DRINKING parties long have been a staple of college life on many campuses. Students widely regard them as a rite of passage, and a mostly benign one at that. Even parents sometimes express relief that their offspring are ``only'' drinking, rather than using drugs.
Now a study from Columbia University challenges those naive attitudes. It reports that binge drinking among college students has reached alarming proportions, putting women at particular risk. More than 1 out of 3 college students say they drink specifically to get drunk, according to the study. Although college men remain the heaviest drinkers, binge drinking among college women has risen from 10 percent in 1977 to an astonishing 35 percent today. An estimated 10 to 15 percent of students are alcoholics, a rate roughly double that of the general adult population.
The sad, sometimes tragic effects of youthful drinking reach to every corner of campus life and beyond. Ninety percent of all reported campus rapes occur when the assailant or the victim has been drinking. Alcohol also plays a part in 95 percent of violent crime on campus and 80 percent of campus vandalism. Add to these problems the unintended pregnancies and AIDS transmissions that are highly correlated with alcohol use, and the consequences multiply. ``Thousands of our best and brightest are being lost here,'' warned Joseph Califano Jr., president of the Center on Addiction and Substance Abuse at Columbia, which commissioned the study.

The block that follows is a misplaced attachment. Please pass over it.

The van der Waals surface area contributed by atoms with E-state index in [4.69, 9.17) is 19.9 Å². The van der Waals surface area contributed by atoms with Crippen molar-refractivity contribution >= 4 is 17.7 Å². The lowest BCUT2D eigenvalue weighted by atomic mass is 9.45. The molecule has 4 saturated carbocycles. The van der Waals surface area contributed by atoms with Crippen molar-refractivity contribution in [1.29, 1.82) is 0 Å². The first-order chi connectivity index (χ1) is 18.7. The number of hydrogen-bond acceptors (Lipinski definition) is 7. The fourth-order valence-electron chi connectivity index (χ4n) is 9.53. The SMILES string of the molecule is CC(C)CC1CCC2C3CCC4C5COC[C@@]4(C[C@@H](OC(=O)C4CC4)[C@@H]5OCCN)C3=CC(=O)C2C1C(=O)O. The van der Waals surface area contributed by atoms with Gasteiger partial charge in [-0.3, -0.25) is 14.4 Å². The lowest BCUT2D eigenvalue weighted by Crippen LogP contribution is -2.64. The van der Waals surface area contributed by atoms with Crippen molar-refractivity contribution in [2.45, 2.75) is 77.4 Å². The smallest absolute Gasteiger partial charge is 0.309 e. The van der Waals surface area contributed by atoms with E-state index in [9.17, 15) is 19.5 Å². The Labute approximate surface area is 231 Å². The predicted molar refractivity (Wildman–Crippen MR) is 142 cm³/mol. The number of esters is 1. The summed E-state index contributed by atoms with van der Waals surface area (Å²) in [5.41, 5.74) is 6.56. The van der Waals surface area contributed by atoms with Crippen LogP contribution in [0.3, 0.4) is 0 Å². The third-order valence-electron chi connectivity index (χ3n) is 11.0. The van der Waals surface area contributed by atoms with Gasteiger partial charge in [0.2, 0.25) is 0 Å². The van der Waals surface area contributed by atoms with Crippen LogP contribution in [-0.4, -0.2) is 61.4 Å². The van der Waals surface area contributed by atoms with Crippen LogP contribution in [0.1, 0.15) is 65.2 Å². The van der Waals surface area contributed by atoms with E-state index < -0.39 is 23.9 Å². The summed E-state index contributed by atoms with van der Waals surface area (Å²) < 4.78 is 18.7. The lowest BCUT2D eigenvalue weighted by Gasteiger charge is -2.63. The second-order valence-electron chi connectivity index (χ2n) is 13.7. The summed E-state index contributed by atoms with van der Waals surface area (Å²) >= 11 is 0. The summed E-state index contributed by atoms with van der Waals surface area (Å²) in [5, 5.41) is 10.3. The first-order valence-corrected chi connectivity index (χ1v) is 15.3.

The commission recommends that campuses establish specific policies about alcohol use and set up prevention programs. It also urges schools to ban promoting and ad-vertising alcohol at college-sponsored events and in campus publications.
These recommendations could represent a vital first step in changing students' behavior. Yet there remains an urgent need to help young women and men alike see alcohol as debilitating rather than liberating. Equality of opportunity has long been a goal of the women's movement. But new freedoms do not constitute an excuse to indulge in self-destructive behavior.
The alarm is being sounded loudly and clearly on smoking. A next step is to recognize that alcohol is an addiction equally threatening to the physical and emotional well-being of young users.